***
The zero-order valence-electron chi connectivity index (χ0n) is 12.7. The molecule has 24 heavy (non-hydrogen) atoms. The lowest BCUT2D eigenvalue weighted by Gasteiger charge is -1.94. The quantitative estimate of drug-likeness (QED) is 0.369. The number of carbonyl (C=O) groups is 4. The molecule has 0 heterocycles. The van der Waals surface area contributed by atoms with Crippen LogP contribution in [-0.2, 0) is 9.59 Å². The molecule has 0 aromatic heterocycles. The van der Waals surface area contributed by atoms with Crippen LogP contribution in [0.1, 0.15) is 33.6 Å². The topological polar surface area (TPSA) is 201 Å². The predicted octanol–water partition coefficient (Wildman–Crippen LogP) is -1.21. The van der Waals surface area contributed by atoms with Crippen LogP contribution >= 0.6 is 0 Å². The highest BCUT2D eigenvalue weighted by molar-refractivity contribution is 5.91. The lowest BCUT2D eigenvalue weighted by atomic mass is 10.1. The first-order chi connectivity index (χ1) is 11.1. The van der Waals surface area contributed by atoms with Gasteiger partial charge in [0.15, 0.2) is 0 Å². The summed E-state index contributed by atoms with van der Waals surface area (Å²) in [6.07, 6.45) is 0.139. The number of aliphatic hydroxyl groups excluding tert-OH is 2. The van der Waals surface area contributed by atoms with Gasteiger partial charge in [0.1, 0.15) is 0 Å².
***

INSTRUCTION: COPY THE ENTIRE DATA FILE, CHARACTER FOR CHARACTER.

The zero-order valence-electron chi connectivity index (χ0n) is 12.7. The molecule has 24 heavy (non-hydrogen) atoms. The lowest BCUT2D eigenvalue weighted by Gasteiger charge is -1.94. The quantitative estimate of drug-likeness (QED) is 0.369. The number of carbonyl (C=O) groups is 4. The molecule has 0 heterocycles. The van der Waals surface area contributed by atoms with Crippen LogP contribution in [-0.2, 0) is 9.59 Å². The molecule has 0 aromatic heterocycles. The van der Waals surface area contributed by atoms with Crippen LogP contribution in [0.1, 0.15) is 33.6 Å². The topological polar surface area (TPSA) is 201 Å². The predicted octanol–water partition coefficient (Wildman–Crippen LogP) is -1.21. The van der Waals surface area contributed by atoms with Crippen LogP contribution >= 0.6 is 0 Å². The highest BCUT2D eigenvalue weighted by molar-refractivity contribution is 5.91. The lowest BCUT2D eigenvalue weighted by atomic mass is 10.1. The first-order chi connectivity index (χ1) is 11.1. The van der Waals surface area contributed by atoms with Gasteiger partial charge in [0.15, 0.2) is 0 Å². The summed E-state index contributed by atoms with van der Waals surface area (Å²) in [6.07, 6.45) is 0.139. The number of aliphatic hydroxyl groups excluding tert-OH is 2. The van der Waals surface area contributed by atoms with Gasteiger partial charge in [0.1, 0.15) is 0 Å².